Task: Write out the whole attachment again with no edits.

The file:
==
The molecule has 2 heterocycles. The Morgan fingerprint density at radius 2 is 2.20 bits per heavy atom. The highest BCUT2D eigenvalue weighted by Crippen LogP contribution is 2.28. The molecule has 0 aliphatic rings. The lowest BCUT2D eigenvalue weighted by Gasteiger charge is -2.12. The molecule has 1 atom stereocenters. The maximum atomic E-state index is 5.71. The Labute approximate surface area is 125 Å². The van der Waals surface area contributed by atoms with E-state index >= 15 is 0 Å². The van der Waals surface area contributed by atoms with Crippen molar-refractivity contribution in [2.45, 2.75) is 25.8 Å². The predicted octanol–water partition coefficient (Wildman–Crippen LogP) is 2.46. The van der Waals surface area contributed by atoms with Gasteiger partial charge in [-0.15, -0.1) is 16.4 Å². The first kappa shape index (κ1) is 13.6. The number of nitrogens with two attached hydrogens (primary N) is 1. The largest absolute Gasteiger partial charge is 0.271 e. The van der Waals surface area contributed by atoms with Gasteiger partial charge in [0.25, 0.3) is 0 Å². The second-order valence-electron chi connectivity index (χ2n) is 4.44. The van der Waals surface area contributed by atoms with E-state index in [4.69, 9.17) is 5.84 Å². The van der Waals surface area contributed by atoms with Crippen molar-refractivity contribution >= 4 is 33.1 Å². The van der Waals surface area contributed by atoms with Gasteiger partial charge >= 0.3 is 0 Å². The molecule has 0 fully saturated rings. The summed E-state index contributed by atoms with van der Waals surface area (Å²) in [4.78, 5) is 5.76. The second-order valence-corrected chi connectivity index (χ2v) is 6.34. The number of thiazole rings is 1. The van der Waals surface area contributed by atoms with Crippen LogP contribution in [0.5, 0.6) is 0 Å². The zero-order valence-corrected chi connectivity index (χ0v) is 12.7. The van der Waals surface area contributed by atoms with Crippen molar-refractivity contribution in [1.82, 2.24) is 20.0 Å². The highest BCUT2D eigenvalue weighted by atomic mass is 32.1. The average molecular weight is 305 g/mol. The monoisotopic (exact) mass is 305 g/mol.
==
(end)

The molecule has 2 heterocycles. The Morgan fingerprint density at radius 2 is 2.20 bits per heavy atom. The highest BCUT2D eigenvalue weighted by Crippen LogP contribution is 2.28. The molecule has 0 aliphatic rings. The lowest BCUT2D eigenvalue weighted by Gasteiger charge is -2.12. The molecule has 1 atom stereocenters. The maximum atomic E-state index is 5.71. The Labute approximate surface area is 125 Å². The van der Waals surface area contributed by atoms with E-state index >= 15 is 0 Å². The van der Waals surface area contributed by atoms with Crippen molar-refractivity contribution in [2.45, 2.75) is 25.8 Å². The predicted octanol–water partition coefficient (Wildman–Crippen LogP) is 2.46. The van der Waals surface area contributed by atoms with Gasteiger partial charge in [-0.15, -0.1) is 16.4 Å². The first kappa shape index (κ1) is 13.6. The number of nitrogens with two attached hydrogens (primary N) is 1. The largest absolute Gasteiger partial charge is 0.271 e. The van der Waals surface area contributed by atoms with Gasteiger partial charge in [0.25, 0.3) is 0 Å². The second-order valence-electron chi connectivity index (χ2n) is 4.44. The van der Waals surface area contributed by atoms with E-state index in [4.69, 9.17) is 5.84 Å². The van der Waals surface area contributed by atoms with Crippen molar-refractivity contribution >= 4 is 33.1 Å². The van der Waals surface area contributed by atoms with Gasteiger partial charge >= 0.3 is 0 Å². The molecule has 0 fully saturated rings. The summed E-state index contributed by atoms with van der Waals surface area (Å²) in [4.78, 5) is 5.76. The second-order valence-corrected chi connectivity index (χ2v) is 6.34. The number of thiazole rings is 1. The van der Waals surface area contributed by atoms with Crippen LogP contribution in [0.5, 0.6) is 0 Å². The zero-order valence-corrected chi connectivity index (χ0v) is 12.7. The van der Waals surface area contributed by atoms with Crippen molar-refractivity contribution in [1.82, 2.24) is 20.0 Å². The highest BCUT2D eigenvalue weighted by atomic mass is 32.1. The average molecular weight is 305 g/mol. The monoisotopic (exact) mass is 305 g/mol.